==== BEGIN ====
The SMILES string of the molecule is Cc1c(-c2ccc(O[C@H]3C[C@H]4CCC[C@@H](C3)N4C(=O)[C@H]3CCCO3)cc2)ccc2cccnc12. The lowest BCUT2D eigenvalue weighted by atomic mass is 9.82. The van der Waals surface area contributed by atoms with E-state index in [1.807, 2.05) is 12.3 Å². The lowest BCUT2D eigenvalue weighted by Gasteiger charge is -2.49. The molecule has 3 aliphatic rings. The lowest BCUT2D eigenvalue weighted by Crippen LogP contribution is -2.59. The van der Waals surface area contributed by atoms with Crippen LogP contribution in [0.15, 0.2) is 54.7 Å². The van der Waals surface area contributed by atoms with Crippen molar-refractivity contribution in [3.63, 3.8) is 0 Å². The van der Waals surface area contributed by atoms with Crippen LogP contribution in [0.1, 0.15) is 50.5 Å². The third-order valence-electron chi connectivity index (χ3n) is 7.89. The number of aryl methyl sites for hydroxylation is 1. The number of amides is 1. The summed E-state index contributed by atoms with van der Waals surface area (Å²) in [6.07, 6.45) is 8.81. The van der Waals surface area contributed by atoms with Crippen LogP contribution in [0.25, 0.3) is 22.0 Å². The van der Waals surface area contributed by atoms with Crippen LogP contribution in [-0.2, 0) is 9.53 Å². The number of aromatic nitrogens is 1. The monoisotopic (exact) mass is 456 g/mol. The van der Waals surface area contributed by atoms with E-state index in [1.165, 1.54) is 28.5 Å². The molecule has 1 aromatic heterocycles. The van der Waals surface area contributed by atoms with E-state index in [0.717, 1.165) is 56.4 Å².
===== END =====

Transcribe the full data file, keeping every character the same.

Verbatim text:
The SMILES string of the molecule is Cc1c(-c2ccc(O[C@H]3C[C@H]4CCC[C@@H](C3)N4C(=O)[C@H]3CCCO3)cc2)ccc2cccnc12. The lowest BCUT2D eigenvalue weighted by atomic mass is 9.82. The van der Waals surface area contributed by atoms with E-state index in [1.807, 2.05) is 12.3 Å². The lowest BCUT2D eigenvalue weighted by Gasteiger charge is -2.49. The molecule has 3 aliphatic rings. The lowest BCUT2D eigenvalue weighted by Crippen LogP contribution is -2.59. The van der Waals surface area contributed by atoms with Crippen LogP contribution in [0.15, 0.2) is 54.7 Å². The van der Waals surface area contributed by atoms with Crippen molar-refractivity contribution in [3.63, 3.8) is 0 Å². The van der Waals surface area contributed by atoms with Crippen LogP contribution in [0.1, 0.15) is 50.5 Å². The third-order valence-electron chi connectivity index (χ3n) is 7.89. The number of aryl methyl sites for hydroxylation is 1. The number of amides is 1. The summed E-state index contributed by atoms with van der Waals surface area (Å²) in [6.07, 6.45) is 8.81. The van der Waals surface area contributed by atoms with Crippen LogP contribution in [0.25, 0.3) is 22.0 Å². The van der Waals surface area contributed by atoms with Crippen LogP contribution in [-0.2, 0) is 9.53 Å². The number of aromatic nitrogens is 1. The monoisotopic (exact) mass is 456 g/mol. The van der Waals surface area contributed by atoms with E-state index in [1.165, 1.54) is 28.5 Å². The molecule has 1 aromatic heterocycles. The van der Waals surface area contributed by atoms with E-state index in [0.717, 1.165) is 56.4 Å².